Saving the Planet
Over the past couple of decades, there has been increasing concern over the future of our planet. Even curriculums at schools have been adapted to reinforce the topics of endangered species, global warming and green economies.
Right now, the topic is on in full swing in our household. My twins are just finishing their unit of study at school called 'Here today, gone tomorrow' about all the plants and animals that are near extinction because of our actions, culminating with a project on their chosen animal. And my youngest has just started a new unit called 'Extinction is forever' and was found destroying our garden with her little play date in search of dinosaur bones.
In all the current emphasis on the environment, I saw the opportunity to rub in the message of my own personal mission against excess consumerism. I sat down with them to explain, yet again, the destruction of our environment and the natural systems of our planet through excess demand and insatiable greed, hoping that this time it would ring truer given that it was being reinforced at school.
They nodded in agreement and were deeply moved by how painful the lives of many beautiful wild beasts had become thanks to our actions and how their extinction affected their eco systems and a healthy planet. So far, so good.
But then yesterday, “Mom, I really do need those new Converses – everyone has them,” in a very matter of fact manner from my son, as though the last part of his sentence was all the convincing that was required.
“Well you don’t need them, you want them and isn’t that what we had decided to distinguish between?” - me, trying to remind him of his promises. “I need them too because they are so cool and – everyone has them,” a little stuck on his great argument and confused about the distinction he was supposed to make.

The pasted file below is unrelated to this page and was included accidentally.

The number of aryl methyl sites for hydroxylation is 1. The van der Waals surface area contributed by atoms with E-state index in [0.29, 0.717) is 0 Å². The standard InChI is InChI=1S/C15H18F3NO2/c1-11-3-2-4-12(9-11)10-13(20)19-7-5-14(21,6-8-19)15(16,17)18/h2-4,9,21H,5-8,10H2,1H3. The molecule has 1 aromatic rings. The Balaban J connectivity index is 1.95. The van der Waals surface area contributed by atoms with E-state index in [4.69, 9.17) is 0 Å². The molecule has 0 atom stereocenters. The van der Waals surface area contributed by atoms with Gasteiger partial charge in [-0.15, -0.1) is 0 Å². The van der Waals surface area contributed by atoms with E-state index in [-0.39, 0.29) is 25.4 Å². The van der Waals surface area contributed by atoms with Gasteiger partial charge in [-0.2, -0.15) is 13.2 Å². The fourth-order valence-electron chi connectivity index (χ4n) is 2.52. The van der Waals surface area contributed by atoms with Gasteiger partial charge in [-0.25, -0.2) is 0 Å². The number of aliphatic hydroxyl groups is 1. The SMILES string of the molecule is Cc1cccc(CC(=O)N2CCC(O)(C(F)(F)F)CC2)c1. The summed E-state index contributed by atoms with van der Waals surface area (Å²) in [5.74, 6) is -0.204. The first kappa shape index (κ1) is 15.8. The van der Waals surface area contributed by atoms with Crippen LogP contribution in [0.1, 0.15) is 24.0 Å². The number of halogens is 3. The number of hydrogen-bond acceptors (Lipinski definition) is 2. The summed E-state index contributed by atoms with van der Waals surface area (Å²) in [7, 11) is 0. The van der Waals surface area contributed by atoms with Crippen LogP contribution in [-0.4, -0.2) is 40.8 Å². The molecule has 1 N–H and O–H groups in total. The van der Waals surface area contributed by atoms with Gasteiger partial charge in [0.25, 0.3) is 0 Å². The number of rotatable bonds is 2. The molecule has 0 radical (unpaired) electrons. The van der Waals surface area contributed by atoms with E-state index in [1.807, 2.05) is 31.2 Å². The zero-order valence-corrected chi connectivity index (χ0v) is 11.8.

“I want them too!” cries my littlest and when her sister nudges her, she hurriedly changes it to, “I need them too!”
“But remember the sweet snow leopards that you are learning about - they might not become extinct if we didn’t buy so many shoes!” A far connection I know, but I was hoping it would work.
“Mom, they’re so cool – you have to see them!” insists my son.
“I know!” from the littlest who has never seem them but is living vicariously through her brother’s words.
“Please, please, pleeease…” in tandem.
I waver, but hang on to my guns and finally give a definitive “No.”
I realise it is tough in this day and age for our kids to somehow become immune to the consistent ‘shopping is happiness’ message that our media unabashedly promotes. Ads are carefully crafted to not only excite them about the product, but also to show them that they are not okay until they have the latest object of desire.
Consumption has turned into a way of life. Marketing, too, has changed its ways. Things are specifically made not to last. Packaging on products is re-designed and a few bells and whistles added so that by simply looking at them, it is enough to find out whether the person has the latest gadget, gizmo, fashion or not. Things are made to become obsolete and out-dated within a short period of time, and the consumption cycle goes round and round at dizzying speed.
But I also do realise that unless I do my bit to counter the powerful messages they receive from every angle around them, they will live their lives without a conscience. We cannot afford to be addicted to consumerism. In just three decades, we have run through one-third of the planet’s natural resources.
The earth has only limited resources to support human society and all its demands. Given the oodles of us roaming the planet, and our insatiable and unending desires, this cannot continue if we are to have a planet at all!
When the disgruntled duo had left my room, I wrote down Goethe’s saying 'Knowing is not enough, we must apply. Willing is not enough, we must do' and posted it on the refrigerator as a reminder for them every time they came up with yet another needless desire.
At the dinner table the Converses came up again and I smugly pointed to the saying. My son understood and refrained from arguing further. My youngest rebelled by refusing dinner and was excused from the dinner table.
This morning four little words were scribbled angrily on the refrigerator post:
“I hate snow leopards”!
Muscat resident Homaira Kabir writes about her thoughts and everyday experiences